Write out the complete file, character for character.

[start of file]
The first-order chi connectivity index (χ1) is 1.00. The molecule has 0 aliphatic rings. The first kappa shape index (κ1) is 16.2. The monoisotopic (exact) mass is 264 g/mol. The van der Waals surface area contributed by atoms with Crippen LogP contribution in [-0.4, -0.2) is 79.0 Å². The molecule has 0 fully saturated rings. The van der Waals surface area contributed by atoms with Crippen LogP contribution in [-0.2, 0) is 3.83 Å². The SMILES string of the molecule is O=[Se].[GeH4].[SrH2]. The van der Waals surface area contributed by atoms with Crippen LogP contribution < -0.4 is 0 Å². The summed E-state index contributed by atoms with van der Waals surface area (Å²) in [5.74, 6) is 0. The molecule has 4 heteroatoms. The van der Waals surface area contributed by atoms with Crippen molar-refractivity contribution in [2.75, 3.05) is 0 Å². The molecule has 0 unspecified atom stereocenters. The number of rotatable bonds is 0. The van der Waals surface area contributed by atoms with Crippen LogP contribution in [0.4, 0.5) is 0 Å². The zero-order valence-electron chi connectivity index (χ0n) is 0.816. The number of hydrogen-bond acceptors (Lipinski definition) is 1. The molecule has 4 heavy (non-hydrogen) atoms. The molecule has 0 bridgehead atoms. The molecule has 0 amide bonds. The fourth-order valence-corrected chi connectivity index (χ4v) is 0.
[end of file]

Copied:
The first-order chi connectivity index (χ1) is 1.00. The molecule has 0 aliphatic rings. The first kappa shape index (κ1) is 16.2. The monoisotopic (exact) mass is 264 g/mol. The van der Waals surface area contributed by atoms with Crippen LogP contribution in [-0.4, -0.2) is 79.0 Å². The molecule has 0 fully saturated rings. The van der Waals surface area contributed by atoms with Crippen LogP contribution in [-0.2, 0) is 3.83 Å². The SMILES string of the molecule is O=[Se].[GeH4].[SrH2]. The van der Waals surface area contributed by atoms with Crippen LogP contribution < -0.4 is 0 Å². The summed E-state index contributed by atoms with van der Waals surface area (Å²) in [5.74, 6) is 0. The molecule has 4 heteroatoms. The van der Waals surface area contributed by atoms with Crippen molar-refractivity contribution in [2.75, 3.05) is 0 Å². The molecule has 0 unspecified atom stereocenters. The number of rotatable bonds is 0. The van der Waals surface area contributed by atoms with Crippen LogP contribution in [0.4, 0.5) is 0 Å². The zero-order valence-electron chi connectivity index (χ0n) is 0.816. The number of hydrogen-bond acceptors (Lipinski definition) is 1. The molecule has 4 heavy (non-hydrogen) atoms. The molecule has 0 bridgehead atoms. The molecule has 0 amide bonds. The fourth-order valence-corrected chi connectivity index (χ4v) is 0.